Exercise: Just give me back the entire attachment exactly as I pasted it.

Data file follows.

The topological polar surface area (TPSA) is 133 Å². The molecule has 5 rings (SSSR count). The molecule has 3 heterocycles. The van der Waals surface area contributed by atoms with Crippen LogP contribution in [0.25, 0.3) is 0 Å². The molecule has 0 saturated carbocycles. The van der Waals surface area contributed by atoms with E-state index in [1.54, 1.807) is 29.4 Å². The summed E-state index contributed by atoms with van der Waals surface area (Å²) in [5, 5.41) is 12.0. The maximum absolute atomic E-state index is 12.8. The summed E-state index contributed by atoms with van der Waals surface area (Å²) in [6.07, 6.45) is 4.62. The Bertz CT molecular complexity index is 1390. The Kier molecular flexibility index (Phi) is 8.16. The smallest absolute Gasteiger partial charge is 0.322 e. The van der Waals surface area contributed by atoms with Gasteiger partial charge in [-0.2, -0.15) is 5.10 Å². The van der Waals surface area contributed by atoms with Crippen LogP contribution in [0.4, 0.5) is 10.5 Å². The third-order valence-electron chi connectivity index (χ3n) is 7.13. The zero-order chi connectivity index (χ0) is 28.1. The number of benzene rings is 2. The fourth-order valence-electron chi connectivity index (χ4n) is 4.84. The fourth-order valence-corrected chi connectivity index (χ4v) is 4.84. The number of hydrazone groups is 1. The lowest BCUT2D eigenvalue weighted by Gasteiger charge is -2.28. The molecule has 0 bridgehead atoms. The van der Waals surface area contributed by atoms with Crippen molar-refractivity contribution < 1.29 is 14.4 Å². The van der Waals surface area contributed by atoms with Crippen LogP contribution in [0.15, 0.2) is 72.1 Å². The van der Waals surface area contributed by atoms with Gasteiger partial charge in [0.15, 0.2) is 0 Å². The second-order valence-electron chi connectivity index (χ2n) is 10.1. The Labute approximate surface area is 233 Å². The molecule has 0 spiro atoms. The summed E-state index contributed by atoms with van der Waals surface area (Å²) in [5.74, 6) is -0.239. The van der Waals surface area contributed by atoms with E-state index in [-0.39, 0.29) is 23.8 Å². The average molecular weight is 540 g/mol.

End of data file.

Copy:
The topological polar surface area (TPSA) is 133 Å². The molecule has 5 rings (SSSR count). The molecule has 3 heterocycles. The van der Waals surface area contributed by atoms with Crippen LogP contribution in [0.25, 0.3) is 0 Å². The molecule has 0 saturated carbocycles. The van der Waals surface area contributed by atoms with E-state index in [1.54, 1.807) is 29.4 Å². The summed E-state index contributed by atoms with van der Waals surface area (Å²) in [5, 5.41) is 12.0. The maximum absolute atomic E-state index is 12.8. The summed E-state index contributed by atoms with van der Waals surface area (Å²) in [6.07, 6.45) is 4.62. The Bertz CT molecular complexity index is 1390. The Kier molecular flexibility index (Phi) is 8.16. The smallest absolute Gasteiger partial charge is 0.322 e. The van der Waals surface area contributed by atoms with Gasteiger partial charge in [-0.2, -0.15) is 5.10 Å². The van der Waals surface area contributed by atoms with Crippen LogP contribution in [0.4, 0.5) is 10.5 Å². The third-order valence-electron chi connectivity index (χ3n) is 7.13. The zero-order chi connectivity index (χ0) is 28.1. The number of benzene rings is 2. The fourth-order valence-electron chi connectivity index (χ4n) is 4.84. The fourth-order valence-corrected chi connectivity index (χ4v) is 4.84. The number of hydrazone groups is 1. The lowest BCUT2D eigenvalue weighted by Gasteiger charge is -2.28. The molecule has 0 bridgehead atoms. The van der Waals surface area contributed by atoms with Crippen molar-refractivity contribution < 1.29 is 14.4 Å². The van der Waals surface area contributed by atoms with Crippen LogP contribution in [0.15, 0.2) is 72.1 Å². The van der Waals surface area contributed by atoms with Gasteiger partial charge in [0.15, 0.2) is 0 Å². The second-order valence-electron chi connectivity index (χ2n) is 10.1. The Labute approximate surface area is 233 Å². The molecule has 0 spiro atoms. The summed E-state index contributed by atoms with van der Waals surface area (Å²) in [5.74, 6) is -0.239. The van der Waals surface area contributed by atoms with E-state index in [-0.39, 0.29) is 23.8 Å². The average molecular weight is 540 g/mol.